It’s no secret: the cost of a college or university degree is skyrocketing. In fact, the price rise threatens to shackle an entire generation of young people to years of debilitating debt.
Today, the average cost of a private four-year college is $32,410 per year, according to the College Board, not including personal expenses. Graduates take, on average, 10 years to pay off their student loans.
And it’s not just the scarily high prices. Many college graduates are finding themselves without a job after they leave campus. The economic reality has many questioning: is the cost of a traditional college even worth it? Instead, some people advocate an equally traditional alternative: the trade school.
What is a trade school?
A trade school, also known as a vocational school, teaches students specific, practical skills for a single profession. Those professions include electrician, welder, technology specialist, plumber, or nurse. It’s different from a traditional college, which focuses on teaching analytical skills.
Trade schools offer certificate, diploma, and associate degree programs, as opposed to the bachelor’s degree that four-year colleges offer.
There’s also more hands-on training as opposed to reading. “The best vocational programs also provide hands-on training to help you become familiar with the best practices in your trade,” according to New Castle School of Trades in Pennsylvania.
The skills you learn in a trade school are more directly applicable to an entry-level job than many majors in a traditional liberal arts college, which teaches subjects such as English, History, and Science.
Training takes place in a classroom but may have less of a campus feel than a traditional college. And most trade schools take just two years to complete (or even as little as 10 months). The short amount of time is beneficial because it means you can enter the workplace and start earning a salary faster.
Trade school vs. college jobs
Because it does often generate a certificate or degree, a trade school will likely provide a bump in earnings, similar – though not necessarily equal – to one that comes with receiving a more-traditional higher education. Trade schools also tend to prepare students for jobs that are less likely to be outsourced. For example, careers in the construction trade, food services industry, or health care field, for example, require the type of extensive hands-on training that trade schools provide.
According to Glassdoor, many of the most in-demand jobs require technical skills. Those include IT manager, supply chain manager, software engineer, and data scientist.
The average yearly salary for a trade school graduate is between $40,000 to $58,000, according to Payscale. The average salary for a bachelor’s degree holder in the class of 2016 was $50,359, according to the National Association of College and Employer’s Spring 2017 Salary Survey. That can be as low as $47,000 for a Philosophy major compared with $68,445 for a Chemical Engineering major.
When considering the return on investment for a trade school versus college, it’s wise to take a look at the most in-demand jobs for the future.
Plan for tuition
Trade schools, while less expensive than traditional universities, are still not cheap. They cost around $33,000 for the entire education, roughly the same as just one year of a private four-year college.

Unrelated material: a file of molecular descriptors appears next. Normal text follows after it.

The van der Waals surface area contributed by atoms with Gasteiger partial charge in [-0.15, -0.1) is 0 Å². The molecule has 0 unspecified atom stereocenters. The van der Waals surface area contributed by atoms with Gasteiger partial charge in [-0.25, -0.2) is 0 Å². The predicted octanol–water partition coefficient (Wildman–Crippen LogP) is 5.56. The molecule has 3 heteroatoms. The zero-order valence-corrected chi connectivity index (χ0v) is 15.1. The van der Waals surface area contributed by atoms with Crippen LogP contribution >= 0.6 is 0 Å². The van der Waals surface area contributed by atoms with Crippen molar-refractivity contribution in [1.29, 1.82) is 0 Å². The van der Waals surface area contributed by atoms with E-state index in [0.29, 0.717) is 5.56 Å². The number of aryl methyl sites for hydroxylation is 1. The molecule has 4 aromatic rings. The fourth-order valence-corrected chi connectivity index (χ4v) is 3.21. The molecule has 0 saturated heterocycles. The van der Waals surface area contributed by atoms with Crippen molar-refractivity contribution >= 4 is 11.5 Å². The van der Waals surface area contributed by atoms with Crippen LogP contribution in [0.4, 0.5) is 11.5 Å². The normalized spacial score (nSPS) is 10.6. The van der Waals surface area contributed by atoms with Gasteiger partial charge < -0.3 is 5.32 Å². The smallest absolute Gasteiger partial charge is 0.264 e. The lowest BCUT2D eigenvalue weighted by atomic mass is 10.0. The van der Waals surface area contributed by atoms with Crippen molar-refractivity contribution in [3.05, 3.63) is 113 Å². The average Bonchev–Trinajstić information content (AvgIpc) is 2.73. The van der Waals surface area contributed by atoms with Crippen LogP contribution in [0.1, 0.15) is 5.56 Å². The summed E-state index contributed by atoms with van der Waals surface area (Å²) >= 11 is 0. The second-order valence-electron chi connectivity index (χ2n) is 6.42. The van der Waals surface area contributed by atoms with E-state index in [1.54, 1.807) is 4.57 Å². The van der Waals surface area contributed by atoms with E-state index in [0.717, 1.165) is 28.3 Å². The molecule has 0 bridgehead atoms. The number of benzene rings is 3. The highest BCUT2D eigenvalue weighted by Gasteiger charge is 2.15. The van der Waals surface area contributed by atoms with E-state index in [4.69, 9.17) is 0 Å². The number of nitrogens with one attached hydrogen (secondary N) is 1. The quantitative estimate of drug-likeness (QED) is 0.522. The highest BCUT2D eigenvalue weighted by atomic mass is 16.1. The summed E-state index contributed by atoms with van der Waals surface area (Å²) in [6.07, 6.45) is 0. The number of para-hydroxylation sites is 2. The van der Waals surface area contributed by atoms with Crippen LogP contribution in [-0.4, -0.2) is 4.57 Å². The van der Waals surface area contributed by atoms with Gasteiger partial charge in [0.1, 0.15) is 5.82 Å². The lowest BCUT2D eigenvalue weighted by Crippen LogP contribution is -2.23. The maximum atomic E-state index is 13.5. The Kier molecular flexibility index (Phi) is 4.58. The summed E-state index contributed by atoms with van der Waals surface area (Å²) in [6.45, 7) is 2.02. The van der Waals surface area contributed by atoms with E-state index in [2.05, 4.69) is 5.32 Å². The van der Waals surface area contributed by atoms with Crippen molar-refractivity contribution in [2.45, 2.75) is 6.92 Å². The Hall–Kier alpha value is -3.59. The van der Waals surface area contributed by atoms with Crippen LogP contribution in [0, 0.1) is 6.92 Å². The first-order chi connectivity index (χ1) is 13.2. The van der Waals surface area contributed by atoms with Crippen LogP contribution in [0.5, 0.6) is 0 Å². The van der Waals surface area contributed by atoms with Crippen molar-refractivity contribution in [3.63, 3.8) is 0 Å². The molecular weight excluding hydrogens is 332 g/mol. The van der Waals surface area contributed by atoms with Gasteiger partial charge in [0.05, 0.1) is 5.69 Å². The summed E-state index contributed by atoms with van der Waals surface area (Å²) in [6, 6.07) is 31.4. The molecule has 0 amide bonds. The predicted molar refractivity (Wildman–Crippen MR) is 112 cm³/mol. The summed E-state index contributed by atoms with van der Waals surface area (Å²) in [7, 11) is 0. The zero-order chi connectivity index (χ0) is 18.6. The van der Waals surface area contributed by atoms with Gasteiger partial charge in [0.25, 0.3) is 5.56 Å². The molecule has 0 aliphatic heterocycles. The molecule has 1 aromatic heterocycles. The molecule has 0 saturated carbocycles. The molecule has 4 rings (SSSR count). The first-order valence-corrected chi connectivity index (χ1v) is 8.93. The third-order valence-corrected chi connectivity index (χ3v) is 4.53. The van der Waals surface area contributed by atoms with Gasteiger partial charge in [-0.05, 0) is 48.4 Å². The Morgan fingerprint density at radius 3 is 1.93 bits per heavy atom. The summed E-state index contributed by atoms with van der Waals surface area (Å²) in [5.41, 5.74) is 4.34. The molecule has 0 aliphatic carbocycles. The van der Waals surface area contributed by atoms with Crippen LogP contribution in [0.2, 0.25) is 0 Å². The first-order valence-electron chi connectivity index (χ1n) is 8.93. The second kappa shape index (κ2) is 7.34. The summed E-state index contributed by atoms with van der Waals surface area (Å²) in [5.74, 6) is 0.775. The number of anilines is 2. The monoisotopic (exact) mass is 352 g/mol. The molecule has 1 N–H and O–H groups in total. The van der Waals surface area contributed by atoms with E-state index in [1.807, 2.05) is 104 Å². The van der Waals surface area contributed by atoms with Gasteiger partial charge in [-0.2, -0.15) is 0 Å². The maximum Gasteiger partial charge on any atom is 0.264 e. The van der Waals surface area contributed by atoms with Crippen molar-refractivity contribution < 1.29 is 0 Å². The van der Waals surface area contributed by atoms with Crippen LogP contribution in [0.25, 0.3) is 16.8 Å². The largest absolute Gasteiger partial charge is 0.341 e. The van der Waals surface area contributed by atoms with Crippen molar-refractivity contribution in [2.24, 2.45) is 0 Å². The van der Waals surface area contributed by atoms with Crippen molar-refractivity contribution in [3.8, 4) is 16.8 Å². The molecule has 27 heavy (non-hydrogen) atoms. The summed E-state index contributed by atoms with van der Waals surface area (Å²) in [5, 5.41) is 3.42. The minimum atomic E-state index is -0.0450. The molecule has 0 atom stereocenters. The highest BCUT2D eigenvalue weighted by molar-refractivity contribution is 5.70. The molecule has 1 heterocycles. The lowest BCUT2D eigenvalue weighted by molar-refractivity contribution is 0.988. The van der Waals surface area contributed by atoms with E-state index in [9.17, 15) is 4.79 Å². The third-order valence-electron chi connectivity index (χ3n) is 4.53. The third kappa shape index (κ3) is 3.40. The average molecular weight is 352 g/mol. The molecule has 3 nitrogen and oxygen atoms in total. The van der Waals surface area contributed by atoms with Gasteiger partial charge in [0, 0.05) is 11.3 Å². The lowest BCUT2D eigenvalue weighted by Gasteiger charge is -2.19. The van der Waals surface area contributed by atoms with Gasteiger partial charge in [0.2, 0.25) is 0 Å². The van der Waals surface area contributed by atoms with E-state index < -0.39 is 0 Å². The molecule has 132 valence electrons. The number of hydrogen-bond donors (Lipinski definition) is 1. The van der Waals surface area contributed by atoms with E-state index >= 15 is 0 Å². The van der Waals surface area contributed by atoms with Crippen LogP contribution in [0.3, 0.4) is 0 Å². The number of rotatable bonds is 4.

If you are considering attending a trade school, you still might need to get creative about funding your education. Some ways to do so include exploring the various scholarships available and filing for financial aid.
And of course, nothing can beat your personal savings.
But what can you do if you don’t qualify for a scholarship or the savings to pay for tuition at a trade school? Typically, it is difficult (or impossible) to qualify for federal or private student loans at a trade school. However, you can finance your trade school education with specially designed personal loans.
Trade school may be a good fit for you
There is little question that a traditional college can be a rewarding experience, widening your perspective, introducing you to new ideas, and instilling in you a deeper appreciation for literature and the humanities. But then what? With the sky-high costs, the burden of debt, and a potential dearth of good-paying jobs, it’s worth asking about alternatives to college.
There are some downsides to attending a trade school, however. While starting salaries just out of trade school are attractive, it may be hard to move up to more senior positions. Starting salaries may be competitive, but down the line, it may limit your salary growth and promotion to a managerial position because you don’t have a bachelor’s degree.
The return on investment for a traditional college remains as high as 15%, despite soaring costs, according to the New York Federal Reserve.
Still, if you’re interested in improving your future opportunities, trade school should be a serious consideration. It’s more affordable, takes less time, and often leads to higher salaries after school. Before you decide on it, though, consider how much you’re willing to spend on education and what your life goals are. Then, do as much research as possible. That’s the only way to decide if it’s the right choice for you.
Andrew is the managing editor for SuperMoney and a certified personal finance counselor. He loves to geek out on financial data and translate it into actionable insights everyone can understand. His work is often cited by major publications and institutions, such as Forbes, U.S. News, Fox Business, SFGate, Realtor, Deloitte, and Business Insider.